that it is very wasteful of electricity to recharge it. Is that
why Ford and Edison wanted to use it for their great new mass
production electric car in 1914? Is that why somebody went to a lot of
trouble and risk to burn all Edison's Ni-Fe battery factory buildings
qualifications and comparisons -- that Ni-Fe's
charge dissipates only somewhat more rapidly over the weeks than
lead-acid's does, and that
marginally less efficient to recharge -- are never made. Furthermore,
the lead-acid battery
will start to corrode unless continuously maintained fully charged
(it's under charge, using energy, all the time when your petroleum car
is running!) and
it should only be discharged 50-60%,
nickel-iron recharges good as new whenever it's next wanted (even years
later) and it can be discharged down to 'empty' with no worries. Also
not mentioned: a battery is most likely to be used within a day or two
charging rather than weeks later anyway - self
discharge is a very minor issue.
The overriding truth
is that nickel-iron (Ni-Fe)
batteries, notwithstanding certain weaknesses, are excellent
batteries that last for decades -- and they could be much better and
cheaper if the
designs and manufacturing techniques were updated. New Ni-Fe
developments virtually ceased when Jungner and Edison stopped
developing them a century ago until the above mentioned dry cell work
in 2004 in
The industry has similarly
been kicking away to undermine nickel-metal hydride, notwithstanding
its recent excellent success - nay, because of its success - at
electric cars in California:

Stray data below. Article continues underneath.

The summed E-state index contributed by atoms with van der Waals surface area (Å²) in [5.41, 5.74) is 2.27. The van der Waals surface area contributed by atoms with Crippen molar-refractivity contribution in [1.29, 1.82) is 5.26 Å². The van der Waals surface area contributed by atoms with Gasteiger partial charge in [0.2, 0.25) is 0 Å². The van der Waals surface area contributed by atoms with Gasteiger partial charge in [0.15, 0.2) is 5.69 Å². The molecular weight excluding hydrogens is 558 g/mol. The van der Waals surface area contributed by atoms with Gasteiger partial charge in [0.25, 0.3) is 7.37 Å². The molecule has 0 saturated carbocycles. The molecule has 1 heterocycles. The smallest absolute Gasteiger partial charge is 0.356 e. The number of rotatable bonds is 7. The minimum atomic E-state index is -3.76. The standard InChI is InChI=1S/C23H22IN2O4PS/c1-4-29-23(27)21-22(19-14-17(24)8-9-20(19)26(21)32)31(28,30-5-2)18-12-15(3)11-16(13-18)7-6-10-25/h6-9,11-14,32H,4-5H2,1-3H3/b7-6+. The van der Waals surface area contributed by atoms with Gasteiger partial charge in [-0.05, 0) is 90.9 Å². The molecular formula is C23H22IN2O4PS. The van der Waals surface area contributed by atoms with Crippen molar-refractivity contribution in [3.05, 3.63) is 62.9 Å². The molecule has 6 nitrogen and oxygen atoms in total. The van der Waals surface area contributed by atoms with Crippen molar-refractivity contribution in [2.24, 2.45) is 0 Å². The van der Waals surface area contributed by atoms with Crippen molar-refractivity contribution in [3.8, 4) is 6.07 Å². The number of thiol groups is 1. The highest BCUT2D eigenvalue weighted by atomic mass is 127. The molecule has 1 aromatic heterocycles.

"Lithium is the 'holy
grail' of battery research." (We smell money! Forget everything less
costly than scarce lithium - we've bought the mines!)
Ni-MH batteries worked great in the EV-1, but battery technology has
moved on." (Lithiums probably won't last 1/4 as long, and we can use
the high price as an excuse for not making and selling economical
Actions speak louder than words: Is Chevron's hoarding
(via its puppet Cobasys) of all the patents it can lay its hands on
related to this "worthless",
"obsolete", "too expensive", battery technology, and their point-blank
(in useful car battery sizes) to be manufactured, or to be imported
countries where they can't control the manufacturers, consistent with
the 'casually' publicized statements?
Ni-MH batteries are probably 20-30% better than Ni-Fe
overall and evidently of
similar super long life. They probably cost somewhat - but only
somewhat - more than
20-30% more to produce. More important, having the technology and being
able to manufacture and sell it - economically - with a
sitting on a stack of relevant patents, are two different things. Even
for small dry cells prices seem to remain fixed at or above 1000 $/KWH
even in bulk - too high to hook up hundreds or thousands of them
economically for an electric
car - instead of dropping below $500 and probably well below.
I keep seeing lithium AA cells in stores now. The whole
absurd: the dubious advantage of lithium is that its high reaction
voltage of three volts (theoretically) allows greater energy density.
What is the point
to making it into 1.5 volt batteries? The energy density advantage is
wasted, and they cost more to make and won't last as long as green
Ni-MH cells. I may have a suspicious mind, but this would seem likely
to be a
strategy to quietly phase out the superior, very long life, green Ni-MH
off the shelves, off the market, while spreading slander about them
that will poison Ni-MH in
peoples' minds and prevent a revolt. Then before the prohibiting
patents all expire everyone will have forgotten there ever could have
economical alternative available, to (deliberately) crappy lead-acid
Many of them also seem to be single use, non-rechargeable.
If lithium is so scarce, why is it being squandered in single use
batteries? Something's fishy there. And for all the boasting about
"lasting longer" on the packages, they never seem to actually say how
many amp-hours they hold. I bet it's less energy than a single charge
of a typical Ni-MH cell!